2 years ago, I ran my 2nd marathon which was a 17 minute improvement over my first. I ran a 3:37, averaging 8:17 pace. I was very happy at the time, but since then, when I was at the peak of my fitness, I was pretty confident I could have managed a sub 3:30 marathon which would be sub 8 pace. When I was making my list of goals for the new year, I was pretty darn confident that I could take another 17 minutes off and get a 3:20 and I even put that as a medium goal. I was planning on going into 70 or maybe even 80 mile weeks to do this. 

Then, after the 50 miler in May, I realized a I had a bit of a knee injury so I really laid off the miles. This also happened to be during the summer, and one thing my chart does not take into account is temperature. So during the summer months, with the low miles and the hot temps, my level of fitness seemed to have really dropped. But as I kept adding more weekly miles and then the temperature started to go down, my fitness started to come back. 

I was happy to see the improvement, but I still wasn't back to where I once was, and no where near my hopes of running a sub 3:20. I  was running out of time before the marathon. I was trying to figure out what kind of pace I'd be able to run and whether I could even get a new PR after two years. After having a fairly good week of improvement, I had a few runs in a row that went terribly. I had some ideas as to why they went badly, but I really started thinking that I would probably have to completely abandon any ideas of a major improvement and just try to PR again. I was pretty darn bummed at this point in my training. But then I has a breakthrough run!

Breakthrough Run

My plan was to finish my long run at my planned marathon pace, and based on the couple terrible runs earlier this week, I decided 8:15 to 8:10 is probably where I am at. Although I plan to do this all the time, I know that really I'm going to try to go a bit faster than that. I decided that if my HR was in the low 160s it would be alright to get the pace down to around 8:00 if I was feeling good, but I didn't want to push it into the high 160s to low 170s range like I had done before.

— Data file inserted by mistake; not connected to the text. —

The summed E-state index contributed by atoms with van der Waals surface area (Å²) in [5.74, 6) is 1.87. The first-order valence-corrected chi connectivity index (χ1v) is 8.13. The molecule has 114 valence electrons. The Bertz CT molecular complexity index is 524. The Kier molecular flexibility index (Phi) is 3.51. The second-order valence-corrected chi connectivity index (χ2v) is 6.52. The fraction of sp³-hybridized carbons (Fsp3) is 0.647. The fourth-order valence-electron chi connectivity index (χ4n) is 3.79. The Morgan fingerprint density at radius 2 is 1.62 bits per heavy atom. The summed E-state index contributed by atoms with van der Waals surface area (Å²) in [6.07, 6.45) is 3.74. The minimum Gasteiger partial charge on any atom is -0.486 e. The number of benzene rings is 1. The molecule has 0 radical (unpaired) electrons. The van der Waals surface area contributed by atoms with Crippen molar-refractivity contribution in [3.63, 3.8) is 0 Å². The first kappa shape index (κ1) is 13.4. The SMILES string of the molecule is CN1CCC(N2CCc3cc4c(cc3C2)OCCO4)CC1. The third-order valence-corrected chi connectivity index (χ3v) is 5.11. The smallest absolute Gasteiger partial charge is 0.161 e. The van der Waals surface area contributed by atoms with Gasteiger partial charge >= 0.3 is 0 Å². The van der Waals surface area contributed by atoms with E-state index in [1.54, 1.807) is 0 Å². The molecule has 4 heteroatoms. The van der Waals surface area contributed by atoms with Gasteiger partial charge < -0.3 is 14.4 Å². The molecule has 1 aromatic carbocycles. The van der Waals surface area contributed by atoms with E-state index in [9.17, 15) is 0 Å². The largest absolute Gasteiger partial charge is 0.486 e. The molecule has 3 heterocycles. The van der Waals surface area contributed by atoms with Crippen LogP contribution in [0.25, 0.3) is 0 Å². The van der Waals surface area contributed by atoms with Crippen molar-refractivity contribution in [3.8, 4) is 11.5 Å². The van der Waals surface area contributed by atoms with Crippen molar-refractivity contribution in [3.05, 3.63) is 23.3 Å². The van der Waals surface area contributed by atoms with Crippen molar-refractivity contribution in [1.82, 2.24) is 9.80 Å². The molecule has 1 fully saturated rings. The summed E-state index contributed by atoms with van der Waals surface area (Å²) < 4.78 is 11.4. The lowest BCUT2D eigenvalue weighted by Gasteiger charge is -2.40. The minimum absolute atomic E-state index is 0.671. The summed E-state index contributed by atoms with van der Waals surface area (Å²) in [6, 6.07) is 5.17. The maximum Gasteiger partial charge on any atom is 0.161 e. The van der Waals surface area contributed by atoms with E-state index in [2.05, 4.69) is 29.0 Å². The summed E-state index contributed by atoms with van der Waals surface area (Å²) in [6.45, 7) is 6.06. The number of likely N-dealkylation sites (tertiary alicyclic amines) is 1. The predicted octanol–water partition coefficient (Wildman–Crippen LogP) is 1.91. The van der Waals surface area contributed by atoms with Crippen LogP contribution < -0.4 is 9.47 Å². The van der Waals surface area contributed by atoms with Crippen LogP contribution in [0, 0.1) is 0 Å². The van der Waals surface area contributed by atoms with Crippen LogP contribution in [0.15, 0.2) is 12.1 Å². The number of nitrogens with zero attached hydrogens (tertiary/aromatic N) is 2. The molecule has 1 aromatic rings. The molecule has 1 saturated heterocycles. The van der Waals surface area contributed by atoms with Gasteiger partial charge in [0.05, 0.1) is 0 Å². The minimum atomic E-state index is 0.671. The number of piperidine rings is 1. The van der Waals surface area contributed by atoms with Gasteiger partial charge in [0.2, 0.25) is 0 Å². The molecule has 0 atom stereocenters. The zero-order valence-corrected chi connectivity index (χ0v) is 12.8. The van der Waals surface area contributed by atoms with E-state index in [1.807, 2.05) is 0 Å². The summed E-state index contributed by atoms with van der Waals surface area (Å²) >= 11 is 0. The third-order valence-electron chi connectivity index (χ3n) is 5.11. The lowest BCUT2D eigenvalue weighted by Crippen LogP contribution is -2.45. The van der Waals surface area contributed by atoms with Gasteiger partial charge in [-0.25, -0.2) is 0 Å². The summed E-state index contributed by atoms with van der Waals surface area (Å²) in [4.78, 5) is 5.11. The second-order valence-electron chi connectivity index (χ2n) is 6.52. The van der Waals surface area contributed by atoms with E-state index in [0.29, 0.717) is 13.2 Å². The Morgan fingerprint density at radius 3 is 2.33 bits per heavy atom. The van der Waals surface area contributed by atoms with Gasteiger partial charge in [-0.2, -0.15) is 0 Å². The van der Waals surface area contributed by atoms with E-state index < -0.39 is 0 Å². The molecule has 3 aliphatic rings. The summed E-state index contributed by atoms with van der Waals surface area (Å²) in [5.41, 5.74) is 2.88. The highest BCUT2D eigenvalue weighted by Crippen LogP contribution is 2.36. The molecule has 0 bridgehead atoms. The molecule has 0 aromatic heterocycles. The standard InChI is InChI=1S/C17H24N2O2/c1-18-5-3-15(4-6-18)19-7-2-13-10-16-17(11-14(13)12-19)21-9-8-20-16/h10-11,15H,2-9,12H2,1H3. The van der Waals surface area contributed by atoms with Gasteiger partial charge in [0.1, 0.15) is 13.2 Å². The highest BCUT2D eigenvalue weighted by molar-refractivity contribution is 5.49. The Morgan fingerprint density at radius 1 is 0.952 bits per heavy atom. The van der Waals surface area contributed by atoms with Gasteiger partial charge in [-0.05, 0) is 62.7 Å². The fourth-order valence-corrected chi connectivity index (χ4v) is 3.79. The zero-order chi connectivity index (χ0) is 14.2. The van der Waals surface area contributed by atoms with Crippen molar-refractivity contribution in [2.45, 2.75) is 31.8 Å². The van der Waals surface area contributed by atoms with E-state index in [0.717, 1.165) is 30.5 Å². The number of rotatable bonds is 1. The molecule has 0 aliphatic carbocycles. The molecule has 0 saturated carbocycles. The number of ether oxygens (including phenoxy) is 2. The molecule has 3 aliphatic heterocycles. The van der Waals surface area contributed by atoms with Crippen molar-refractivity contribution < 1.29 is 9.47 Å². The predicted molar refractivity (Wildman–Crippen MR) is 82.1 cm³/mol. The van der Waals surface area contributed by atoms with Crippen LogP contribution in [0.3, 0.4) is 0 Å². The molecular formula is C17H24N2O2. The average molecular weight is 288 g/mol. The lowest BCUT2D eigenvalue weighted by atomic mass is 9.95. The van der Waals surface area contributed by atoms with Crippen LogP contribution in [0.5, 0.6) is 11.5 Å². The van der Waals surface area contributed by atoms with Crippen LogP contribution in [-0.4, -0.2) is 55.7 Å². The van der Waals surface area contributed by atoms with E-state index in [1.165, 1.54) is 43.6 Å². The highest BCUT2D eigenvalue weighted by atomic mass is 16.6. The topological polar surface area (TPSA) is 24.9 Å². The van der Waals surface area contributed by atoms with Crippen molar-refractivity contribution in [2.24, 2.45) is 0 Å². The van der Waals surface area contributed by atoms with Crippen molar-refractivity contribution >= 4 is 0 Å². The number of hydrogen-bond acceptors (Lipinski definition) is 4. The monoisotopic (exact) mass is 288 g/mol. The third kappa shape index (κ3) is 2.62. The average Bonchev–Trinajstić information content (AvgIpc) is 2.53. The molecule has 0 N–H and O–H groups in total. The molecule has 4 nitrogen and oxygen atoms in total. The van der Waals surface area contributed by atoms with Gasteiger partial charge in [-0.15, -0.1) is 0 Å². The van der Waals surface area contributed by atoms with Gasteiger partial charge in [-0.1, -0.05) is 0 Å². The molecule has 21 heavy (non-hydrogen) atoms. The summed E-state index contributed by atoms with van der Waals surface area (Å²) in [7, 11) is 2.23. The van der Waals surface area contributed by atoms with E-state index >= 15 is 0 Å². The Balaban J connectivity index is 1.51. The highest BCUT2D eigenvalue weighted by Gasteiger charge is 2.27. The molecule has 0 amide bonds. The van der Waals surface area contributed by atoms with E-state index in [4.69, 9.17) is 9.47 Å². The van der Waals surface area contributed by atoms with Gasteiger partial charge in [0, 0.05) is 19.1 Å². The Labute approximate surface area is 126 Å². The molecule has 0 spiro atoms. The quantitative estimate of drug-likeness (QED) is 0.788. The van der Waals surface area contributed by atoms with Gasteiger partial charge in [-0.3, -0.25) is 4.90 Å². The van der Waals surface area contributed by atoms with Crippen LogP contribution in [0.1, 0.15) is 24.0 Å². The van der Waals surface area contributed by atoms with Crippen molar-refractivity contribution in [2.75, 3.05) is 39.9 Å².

I was also a bit torn on the distance I wanted to run. I had been reading more recently about how doing long runs in the 20 mile range when you are not doing enough weekly miles was more injury risk for the reward of going that far. I was only going to hit 50 miles this week, and a 20 mile run meant 40% of my weekly miles. According to what I read, 1/3 of weekly miles is really the longest your long run should be which would be more like 17 miles like I had done in previous weeks. But I wasn't really following the rest of the advice of these plans and I figured I'd done it two years ago and was alright and c'mon, I ran a 50 mile race in May. I decided to just go for the 20 for this one time.